What are incentives?

An incentive scheme can be defined as a formal plan designed to encourage or promote specific behaviour for which a company would provide a reward to recognise good performance. It can include not just monetary rewards but also others such as gifts, event tickets or hospitality. Common industry incentives for broker account executives or handlers, and also their team managers/directors, include:

  • Trigger payments through end client take up of a specific finance/credit arrangement
  • Cross selling new products, or even take up of non-insurance services for clients such as inhouse or preferred risk management consultancy, legal services etc.

For all incentive programmes the FCA will expect brokerages to guard against customer harm.

Key components of an incentive scheme

Purpose and Objectives

Your incentive scheme should be designed to clearly explain the link between your scheme metrics and your company goals.


Your incentive programme should incorporate the quality of the service delivered by your customer facing teams to ensure that fair outcomes and good customer journeys are achieved and there is no customer detriment. The scheme should be clearly articulated and understood by staff.


Focus on metrics that ensure a good customer journey/outcome and steer clear of things that could undermine this, i.e. measuring time spent on calls encourages employees to complete calls quickly rather than ensuring that customers’ needs have been met. A focus on your Quality Assurance outputs would promote and encourage a good customer outcome/journey.


MI should be regularly produced and reviewed to ensure the incentive scheme is not encouraging poor behaviour at the expense of customers. The scheme should be simple enough so that it can be effectively overseen.

Key areas of conduct focus

  • Incentivisation should not encourage your employees to recommend a particular insurance product to a customer when an alternative insurance product would better meet the customers’ needs.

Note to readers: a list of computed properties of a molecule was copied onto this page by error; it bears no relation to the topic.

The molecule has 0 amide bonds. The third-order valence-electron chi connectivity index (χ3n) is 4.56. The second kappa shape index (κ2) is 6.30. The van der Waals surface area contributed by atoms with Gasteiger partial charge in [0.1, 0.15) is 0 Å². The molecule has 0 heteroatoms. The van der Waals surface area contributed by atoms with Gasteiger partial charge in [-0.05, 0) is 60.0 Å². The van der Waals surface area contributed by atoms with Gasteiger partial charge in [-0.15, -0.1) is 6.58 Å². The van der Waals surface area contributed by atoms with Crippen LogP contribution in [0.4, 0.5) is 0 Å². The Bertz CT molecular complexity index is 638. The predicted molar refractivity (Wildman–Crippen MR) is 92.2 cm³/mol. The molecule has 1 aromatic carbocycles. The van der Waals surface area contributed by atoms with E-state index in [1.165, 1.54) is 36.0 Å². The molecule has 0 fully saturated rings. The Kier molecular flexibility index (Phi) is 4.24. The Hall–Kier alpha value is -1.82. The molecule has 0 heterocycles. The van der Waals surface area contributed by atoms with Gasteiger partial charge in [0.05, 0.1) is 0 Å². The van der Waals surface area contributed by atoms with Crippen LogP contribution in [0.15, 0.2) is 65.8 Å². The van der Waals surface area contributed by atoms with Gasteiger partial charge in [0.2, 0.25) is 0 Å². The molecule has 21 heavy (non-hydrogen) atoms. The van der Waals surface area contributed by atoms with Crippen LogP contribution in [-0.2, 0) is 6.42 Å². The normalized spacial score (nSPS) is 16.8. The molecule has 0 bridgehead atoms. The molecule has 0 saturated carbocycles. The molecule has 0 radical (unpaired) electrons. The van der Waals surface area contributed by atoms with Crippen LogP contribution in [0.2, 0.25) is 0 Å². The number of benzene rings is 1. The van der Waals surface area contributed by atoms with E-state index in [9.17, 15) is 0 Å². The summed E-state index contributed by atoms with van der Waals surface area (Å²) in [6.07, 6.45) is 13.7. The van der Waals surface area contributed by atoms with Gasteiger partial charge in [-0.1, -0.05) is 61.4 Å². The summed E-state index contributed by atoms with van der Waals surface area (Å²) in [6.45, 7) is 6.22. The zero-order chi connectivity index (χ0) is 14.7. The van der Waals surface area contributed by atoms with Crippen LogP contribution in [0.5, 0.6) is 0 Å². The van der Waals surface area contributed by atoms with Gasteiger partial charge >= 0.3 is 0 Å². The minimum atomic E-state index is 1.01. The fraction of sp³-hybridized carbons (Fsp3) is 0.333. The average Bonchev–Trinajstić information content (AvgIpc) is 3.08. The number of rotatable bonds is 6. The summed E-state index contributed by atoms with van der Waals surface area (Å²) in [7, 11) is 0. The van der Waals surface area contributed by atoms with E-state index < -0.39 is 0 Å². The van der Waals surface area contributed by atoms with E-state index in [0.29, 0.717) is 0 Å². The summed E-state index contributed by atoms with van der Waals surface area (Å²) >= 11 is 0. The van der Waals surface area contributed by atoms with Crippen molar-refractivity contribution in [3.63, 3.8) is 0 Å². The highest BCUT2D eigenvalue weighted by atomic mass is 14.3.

• FCA Principle 8 - A firm must manage conflicts of interest fairly, both between itself and its customers and between a customer and another client.

Consumer Duty expectations

  • A firm must act in good faith towards retail customers. Conduct is characterised by honesty, fair and open dealing and acting consistently with the reasonable expectations of customers.
  • Avoid causing foreseeable harm by ensuring that no aspect of business involves unfairly exploiting behavioural biases displayed or characteristics of vulnerability held by customers.
  • A firm should not use staff incentives, performance management or remuneration structures in a way that conflicts with their obligations under Principle 12 and PRIN 2A. Firms should be aware that these structures are capable of causing harm to customers and should design their structures in a way that is consistent with ensuring good outcomes for retail customers.
  • Consumer Duty | FCA

Questions to ask

  • Is there a risk that the way in which your employees are remunerated may cause them to act in a way that benefits them but leads to bad outcomes for customers?
  • How would you spot such activity - for example an increase in business in the run-up to a deadline that could impact on an employee’s earning?
  • Do you need to undertake extra monitoring for potentially suspicious or unusual activity, or extra monitoring for employees who achieve increased levels of business (and hence increased levels of remuneration)?
  • How do you proactively look to identify where customers could be misinformed or wrongly advised in a face-to-face conversation, which can be more difficult to monitor?
  • Have you implemented any additional governance and monitoring for team managers or directors who also receive variable bonus payments based on the sales delivery of their team?